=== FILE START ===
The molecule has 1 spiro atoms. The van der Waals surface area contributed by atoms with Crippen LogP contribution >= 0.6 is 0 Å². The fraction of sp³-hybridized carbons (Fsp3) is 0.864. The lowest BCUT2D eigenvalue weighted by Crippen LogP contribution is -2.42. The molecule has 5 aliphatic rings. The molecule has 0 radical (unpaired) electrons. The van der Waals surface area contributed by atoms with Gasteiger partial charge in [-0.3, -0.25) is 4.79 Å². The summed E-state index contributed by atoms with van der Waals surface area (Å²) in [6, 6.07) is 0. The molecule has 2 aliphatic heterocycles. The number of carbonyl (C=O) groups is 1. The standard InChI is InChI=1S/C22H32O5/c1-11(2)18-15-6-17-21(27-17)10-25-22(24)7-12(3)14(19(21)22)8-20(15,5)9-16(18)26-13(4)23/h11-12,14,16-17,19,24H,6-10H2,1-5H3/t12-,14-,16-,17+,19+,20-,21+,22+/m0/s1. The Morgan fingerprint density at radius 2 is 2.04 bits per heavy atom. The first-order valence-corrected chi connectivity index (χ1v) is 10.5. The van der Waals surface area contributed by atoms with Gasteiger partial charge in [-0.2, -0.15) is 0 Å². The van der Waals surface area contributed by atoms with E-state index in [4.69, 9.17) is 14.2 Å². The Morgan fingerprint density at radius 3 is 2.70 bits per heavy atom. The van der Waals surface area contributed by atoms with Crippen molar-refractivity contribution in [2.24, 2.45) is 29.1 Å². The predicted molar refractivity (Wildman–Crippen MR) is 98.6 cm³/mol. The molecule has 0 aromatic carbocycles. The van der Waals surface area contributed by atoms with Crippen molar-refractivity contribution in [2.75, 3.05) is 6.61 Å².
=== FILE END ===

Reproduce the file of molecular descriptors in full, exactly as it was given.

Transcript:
The molecule has 1 spiro atoms. The van der Waals surface area contributed by atoms with Crippen LogP contribution >= 0.6 is 0 Å². The fraction of sp³-hybridized carbons (Fsp3) is 0.864. The lowest BCUT2D eigenvalue weighted by Crippen LogP contribution is -2.42. The molecule has 5 aliphatic rings. The molecule has 0 radical (unpaired) electrons. The van der Waals surface area contributed by atoms with Gasteiger partial charge in [-0.3, -0.25) is 4.79 Å². The summed E-state index contributed by atoms with van der Waals surface area (Å²) in [6, 6.07) is 0. The molecule has 2 aliphatic heterocycles. The number of carbonyl (C=O) groups is 1. The standard InChI is InChI=1S/C22H32O5/c1-11(2)18-15-6-17-21(27-17)10-25-22(24)7-12(3)14(19(21)22)8-20(15,5)9-16(18)26-13(4)23/h11-12,14,16-17,19,24H,6-10H2,1-5H3/t12-,14-,16-,17+,19+,20-,21+,22+/m0/s1. The Morgan fingerprint density at radius 2 is 2.04 bits per heavy atom. The first-order valence-corrected chi connectivity index (χ1v) is 10.5. The van der Waals surface area contributed by atoms with Gasteiger partial charge in [-0.2, -0.15) is 0 Å². The van der Waals surface area contributed by atoms with E-state index in [4.69, 9.17) is 14.2 Å². The Morgan fingerprint density at radius 3 is 2.70 bits per heavy atom. The van der Waals surface area contributed by atoms with Crippen molar-refractivity contribution in [2.24, 2.45) is 29.1 Å². The predicted molar refractivity (Wildman–Crippen MR) is 98.6 cm³/mol. The molecule has 0 aromatic carbocycles. The van der Waals surface area contributed by atoms with Crippen molar-refractivity contribution in [2.75, 3.05) is 6.61 Å².